Global media groups have backed independent Philippines website Rappler at WAN-Ifra's 70th World News Media Congress in Portugal.
Meeting in Estoril, the group's board called on Philippines president Rodrigo Duterte to stop attacking the news site, backing its founder Maria Resser with its coveted Golden Pen of Freedom award.
Duterte was urged to do more to discourage supporters from threatening the safety and security of Rappler's journalists, both online and off. A number of open investigations and pending court decisions "place an inordinate amount of pressure on Rappler, its staff and management," says the WAN-Ifra board.
At the beginning of this year, the Securities and Exchange Commission (SEC) revoked the license of Rappler Inc. and Rappler Holdings Corporation, claiming foreign ownership in violation of the Philippines constitution. Meanwhile, the Department of Justice has initiated an investigation into Rappler's supposed violation of the Anti-Dummy Law. The National Bureau of Investigation is also pursuing a cyber libel complaint, and the Bureau of Internal Revenue has filed a tax evasion case versus Rappler Holdings Corp. Rappler vehemently denies any wrongdoing.
WAN-Ifra's board says the judicial proceedings come on the back of a "sustained, highly targetted and seemingly orchestrated campaign of online abuse directed at Rappler, its staff, and in particular co-founder, chief executive and executive editor Maria Ressa". It denounced attacks against journalists, "in whatever form they come online and off," and called on the government of the Philippines to do more "to discourage the harassment of journalists - particularly in the online space." It condemned the gender-based abuse of Maria Ressa and called on the authorities "to make clear their condemnation of all forms of sexual harassment and demonstrate a clear commitment to doing more to eradicate it from society."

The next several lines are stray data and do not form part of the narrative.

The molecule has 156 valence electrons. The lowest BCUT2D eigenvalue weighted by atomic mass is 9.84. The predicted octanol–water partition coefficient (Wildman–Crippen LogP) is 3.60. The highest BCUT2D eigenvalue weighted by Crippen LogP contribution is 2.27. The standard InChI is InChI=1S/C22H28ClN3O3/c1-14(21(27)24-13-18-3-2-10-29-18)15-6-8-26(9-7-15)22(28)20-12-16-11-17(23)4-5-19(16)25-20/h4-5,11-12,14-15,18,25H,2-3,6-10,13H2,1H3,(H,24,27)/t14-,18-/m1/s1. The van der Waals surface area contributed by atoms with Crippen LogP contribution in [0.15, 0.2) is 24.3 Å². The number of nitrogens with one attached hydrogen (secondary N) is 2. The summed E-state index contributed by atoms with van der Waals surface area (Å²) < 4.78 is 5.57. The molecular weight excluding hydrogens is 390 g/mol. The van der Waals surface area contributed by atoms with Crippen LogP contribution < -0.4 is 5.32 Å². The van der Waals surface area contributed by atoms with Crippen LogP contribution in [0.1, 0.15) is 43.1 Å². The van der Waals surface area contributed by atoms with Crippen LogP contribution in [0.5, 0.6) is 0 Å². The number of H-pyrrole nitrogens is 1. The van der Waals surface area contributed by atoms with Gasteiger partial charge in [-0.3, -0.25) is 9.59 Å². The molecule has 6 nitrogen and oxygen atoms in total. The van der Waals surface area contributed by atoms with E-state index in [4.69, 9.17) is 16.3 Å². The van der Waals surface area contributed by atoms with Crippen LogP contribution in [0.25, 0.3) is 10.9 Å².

The board also urged president Duterte to lift the ban on Rappler correspondents reporting from the presidential palace and official events, and "to embrace a vocal, critical media as a necessary ingredient of a democratic, pluralistic society."
The message is reinforced with the award of the annual Golden Pen of Freedom Awarded to Maria Ressa recognising her "unwavering commitment to the values of a free press, as well as her determination to continue exposing stories of vital importance for democracy in the Philippines amidst intense pressure from the government and its supporters".
"We honour a genuinely courageous journalist, a dedicated media pioneer, and a true believer in the power that the craft of journalism can have," said president of the World Editors Forum Dave Callaway.
Maria Ressa has been a journalist in Asia for more than 30 years, with a career spanning various media. As the bureau chief for CNN in Manila and Jakarta for nearly two decades she was a senior investigative reporter on terrorism in southeast Asia. In 2005, she headed up the news and current affairs division of Philippines media company ABS-CBN, where for six years she worked to redefine journalism by combining traditional and innovative media models.
The citation notes that her interest and talents in technology and new media were an impetus for her becoming one of the founders of Rappler, a social news network which aimed to inspire community engagement and fuel social change. "It became one of the first websites in the Philippines to use online multimedia such as video, text, audio and photos, incorporating social media sites for distribution.
"Since the website launched in 2012, it has not only successfully brought people together, but has also become the target of growing hostility and attacks from the government and its supporters for coverage of topics considered sensitive by President Duterte's administration; from questioning the government's handling of the drugs war and exposing police brutality, to human rights abuses and abuses of power.
"We hope the Golden Pen deters those who seek to undermine media independence and the profession of journalism by showing the solidarity that the award represents," said Callaway. "When all else fails, we should know that we have each other to rely upon if we are to continue making the kind of impact, breaking the sort of stories, and shining our light into those dark corners in a way our communities have come to expect. The way Rappler has been doing, and will keep on doing."
Four other press freedom resolutions were passed in Estoril, calling for global solidarity for media facing extreme challenges in Mexico, Nigeria and Pakistan, and for greater efforts to improve physical safety and digital security for journalists worldwide.
The resolutions can be read at:
WAN-Ifra board resolution Mexico
WAN-Ifra board resolution Nigeria
WAN-Ifra board resolution Pakistan
WAN-Ifra board resolution safety of journalists
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